A large earthquake caused significant damage in California's northern Bay Area early today, sending at least 70 people to a hospital, igniting fires, knocking out power to tens of thousands and sending residents running out of their homes in the darkness.
Vanessa DeGier, spokeswoman for Queen of the Valley hospital in Napa, says the facility has treated more than 70 people, most for cuts, bumps and bruises.
She says the facility has treated a hip fracture and heart attack, but it's unclear if it was related to the 6.0-magnitude earthquake.
The hospital has set up a triage tent and many people are still coming in, DeGier said.
Two major injuries have been reported, and hospitals have been very busy with moderate injuries, Napa Division Fire Chief John Callanan said earlier.
The quake caused six significant fires, including at four mobile homes, Napa Division Fire Chief Darren Drake said. The damage from the fires is not yet clear but it appears significant, he said.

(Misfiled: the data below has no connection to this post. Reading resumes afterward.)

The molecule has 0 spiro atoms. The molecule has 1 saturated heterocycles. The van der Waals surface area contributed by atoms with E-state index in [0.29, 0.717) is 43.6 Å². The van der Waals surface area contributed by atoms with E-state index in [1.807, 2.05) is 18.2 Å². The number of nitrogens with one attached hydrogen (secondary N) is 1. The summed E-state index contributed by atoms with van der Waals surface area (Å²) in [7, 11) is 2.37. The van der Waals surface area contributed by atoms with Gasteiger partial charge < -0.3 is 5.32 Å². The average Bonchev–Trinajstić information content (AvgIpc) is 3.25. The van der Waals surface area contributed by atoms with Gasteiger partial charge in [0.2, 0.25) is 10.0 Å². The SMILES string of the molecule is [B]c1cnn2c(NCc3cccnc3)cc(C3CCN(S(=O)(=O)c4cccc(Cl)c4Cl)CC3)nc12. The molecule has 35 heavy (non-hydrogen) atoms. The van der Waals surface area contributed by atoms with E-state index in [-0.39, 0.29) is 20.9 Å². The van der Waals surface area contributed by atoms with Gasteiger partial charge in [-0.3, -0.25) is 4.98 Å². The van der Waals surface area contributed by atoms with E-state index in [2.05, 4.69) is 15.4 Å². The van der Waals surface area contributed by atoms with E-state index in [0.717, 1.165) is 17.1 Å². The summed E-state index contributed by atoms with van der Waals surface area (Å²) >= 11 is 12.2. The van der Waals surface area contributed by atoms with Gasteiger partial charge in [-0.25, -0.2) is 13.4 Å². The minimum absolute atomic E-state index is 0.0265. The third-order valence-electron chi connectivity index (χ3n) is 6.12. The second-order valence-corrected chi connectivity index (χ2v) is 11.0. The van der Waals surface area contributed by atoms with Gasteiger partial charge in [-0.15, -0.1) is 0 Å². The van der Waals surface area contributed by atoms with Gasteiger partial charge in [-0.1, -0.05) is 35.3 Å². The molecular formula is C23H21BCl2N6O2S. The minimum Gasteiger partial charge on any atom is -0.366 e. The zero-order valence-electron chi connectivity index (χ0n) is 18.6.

Several other smaller fires have been reported and firefighting efforts have been complicated by broken water mains.
The earthquake struck just before 3:30 am local time about 6 miles (10 kilometers) southwest of Napa, in California wine country, Leslie Gordon of the US Geological Survey said. It's the largest earthquake to shake the Bay Area since the 6.9-magnitude Loma Prieta quake in 1989, the USGS said.
That earthquake struck the San Francisco Bay Area on Oct. 17, 1989 during a World Series game between the San Francisco Giants and the Oakland Athletics, collapsing part of the Bay Bridge roadway and killing more than 60 people, most when an Oakland freeway fell.
"There's collapses, fires," said Napa Fire Capt. Doug Bridewell, standing in front of large pieces of masonry that broke loose from a turn of the century office building where a fire had just been extinguished.